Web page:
ECE 49595 - Introduction to Game Theory


Note: Students are not permitted to take both ECE 49595 Introduction to Game Theory and ECE 59500 Introduction to Game Theory due to the amount of overlap in material.

Course Details

Lecture Hours: 3 Credits: 3

Counts as:

  • EE Elective
  • CMPE Special Content Elective

Experimental Course Offered:

Fall 2022, Fall 2024


On-campus only


MA 26100

Catalog Description:

This course introduces the basics and framework of game theory. The students will understand the application of game theory to model problems in decision making when multiple decision makers are present. An emphasis will be laid on the strong relevance of game theory to engineered systems through examples. Although the course will strive to be rigorous, the emphasis will be on breadth and intuition.

Required Text(s):


Recommended Text(s):

  1. An Introduction to Game Theory , M. J. Osborne , Oxford Press , 2012 , ISBN No. 0198086105
  2. Game Theory Alive , A. R. Karlin and Y. Peres , American Mathematical Society , April 2017 , ISBN No. 978-1470419820
  3. Games and Information: An Introduction to Game Theory , 4th Edition , E. Rasmusen , Basil Blackwell Oxford , 2006 , ISBN No. 978-1405136662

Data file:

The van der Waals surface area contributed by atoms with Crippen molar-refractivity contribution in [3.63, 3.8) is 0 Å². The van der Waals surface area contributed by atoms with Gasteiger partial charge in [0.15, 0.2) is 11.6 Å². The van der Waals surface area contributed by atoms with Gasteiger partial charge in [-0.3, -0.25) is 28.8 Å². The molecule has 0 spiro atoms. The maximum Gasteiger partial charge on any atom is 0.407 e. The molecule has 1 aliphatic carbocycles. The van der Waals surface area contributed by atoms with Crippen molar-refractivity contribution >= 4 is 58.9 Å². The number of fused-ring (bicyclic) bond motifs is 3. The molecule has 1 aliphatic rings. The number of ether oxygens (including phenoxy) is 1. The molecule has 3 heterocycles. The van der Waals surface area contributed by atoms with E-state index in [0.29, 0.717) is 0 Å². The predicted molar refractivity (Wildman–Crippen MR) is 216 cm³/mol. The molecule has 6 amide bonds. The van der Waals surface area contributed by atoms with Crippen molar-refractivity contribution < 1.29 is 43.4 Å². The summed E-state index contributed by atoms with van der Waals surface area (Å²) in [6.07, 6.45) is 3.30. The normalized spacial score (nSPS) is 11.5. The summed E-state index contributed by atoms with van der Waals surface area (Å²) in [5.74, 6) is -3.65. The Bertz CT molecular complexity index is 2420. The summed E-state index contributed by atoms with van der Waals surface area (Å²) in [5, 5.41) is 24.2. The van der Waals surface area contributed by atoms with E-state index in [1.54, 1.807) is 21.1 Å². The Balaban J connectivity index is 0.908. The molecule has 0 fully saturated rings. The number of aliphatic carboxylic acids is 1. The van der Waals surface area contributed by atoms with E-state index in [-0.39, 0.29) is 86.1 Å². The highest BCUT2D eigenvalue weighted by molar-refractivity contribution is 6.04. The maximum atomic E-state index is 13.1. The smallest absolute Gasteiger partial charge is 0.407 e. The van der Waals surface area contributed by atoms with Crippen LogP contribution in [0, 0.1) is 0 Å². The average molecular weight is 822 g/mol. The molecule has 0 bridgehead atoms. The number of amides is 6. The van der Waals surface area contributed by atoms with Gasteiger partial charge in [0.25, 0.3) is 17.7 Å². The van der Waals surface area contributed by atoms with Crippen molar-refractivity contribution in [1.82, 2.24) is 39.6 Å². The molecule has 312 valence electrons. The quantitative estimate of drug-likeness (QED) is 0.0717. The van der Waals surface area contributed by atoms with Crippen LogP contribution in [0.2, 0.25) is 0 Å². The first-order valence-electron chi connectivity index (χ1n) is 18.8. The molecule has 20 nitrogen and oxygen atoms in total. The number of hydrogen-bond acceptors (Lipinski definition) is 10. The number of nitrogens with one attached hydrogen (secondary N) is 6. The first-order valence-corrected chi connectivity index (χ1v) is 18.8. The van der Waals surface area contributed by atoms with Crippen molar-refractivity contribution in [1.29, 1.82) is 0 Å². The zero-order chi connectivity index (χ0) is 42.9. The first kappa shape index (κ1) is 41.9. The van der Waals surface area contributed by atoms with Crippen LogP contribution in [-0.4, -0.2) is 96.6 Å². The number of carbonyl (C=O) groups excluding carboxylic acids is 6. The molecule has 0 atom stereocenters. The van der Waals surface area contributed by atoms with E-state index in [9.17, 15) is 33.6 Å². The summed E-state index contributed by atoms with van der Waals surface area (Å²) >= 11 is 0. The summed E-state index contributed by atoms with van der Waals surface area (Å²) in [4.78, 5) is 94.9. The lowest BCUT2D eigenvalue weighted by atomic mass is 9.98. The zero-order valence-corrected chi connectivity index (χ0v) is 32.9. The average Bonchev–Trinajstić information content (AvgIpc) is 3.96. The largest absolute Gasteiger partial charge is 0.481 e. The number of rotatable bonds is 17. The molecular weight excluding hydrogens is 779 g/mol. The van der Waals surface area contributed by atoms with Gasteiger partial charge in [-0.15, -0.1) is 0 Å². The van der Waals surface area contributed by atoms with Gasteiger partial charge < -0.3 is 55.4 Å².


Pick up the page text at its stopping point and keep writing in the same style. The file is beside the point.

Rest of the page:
4. Non-cooperative Game Theory: An Introduction for Engineers and Computer Scientists , Joao P. Hespanha , Princeton University Press , June 2017 , ISBN No. 978-0691175218

Learning Outcomes:

A student who successfully fulfills the course requirements will have demonstrated an ability to:
  1. identify how engineering problems arise from various stakeholders trying to optimize individual utility functions. [1,2]
  2. formulate such multi-decision maker problems mathematically. [1]
  3. analyze the problem for various solution concepts. [1,2]
  4. apply such frameworks to practical engineering problems. [1]

Lecture Outline:

Lectures Topic(s)
2 Introduction
2 Dominant Strategies and Iterated Dominance
3 Pure Strategy Nash Equilibrium
3 Mixed Strategy Nash Equilibrium
2 Efficiency and Fairness
3 Dynamic Games of Perfect and Complete Information
2 Stackelberg Games
3 Dynamic Games of Imperfect and Complete Information
2 Bargaining
3 Repeated Games
2 Static Games of Incomplete Information
2 Auctions
3 The Principal Agent Problem
3 Network Routing
2 Network Externalities
3 Learning in Games
3 Cooperative Games

Engineering Design Consideration(s):

  • Economic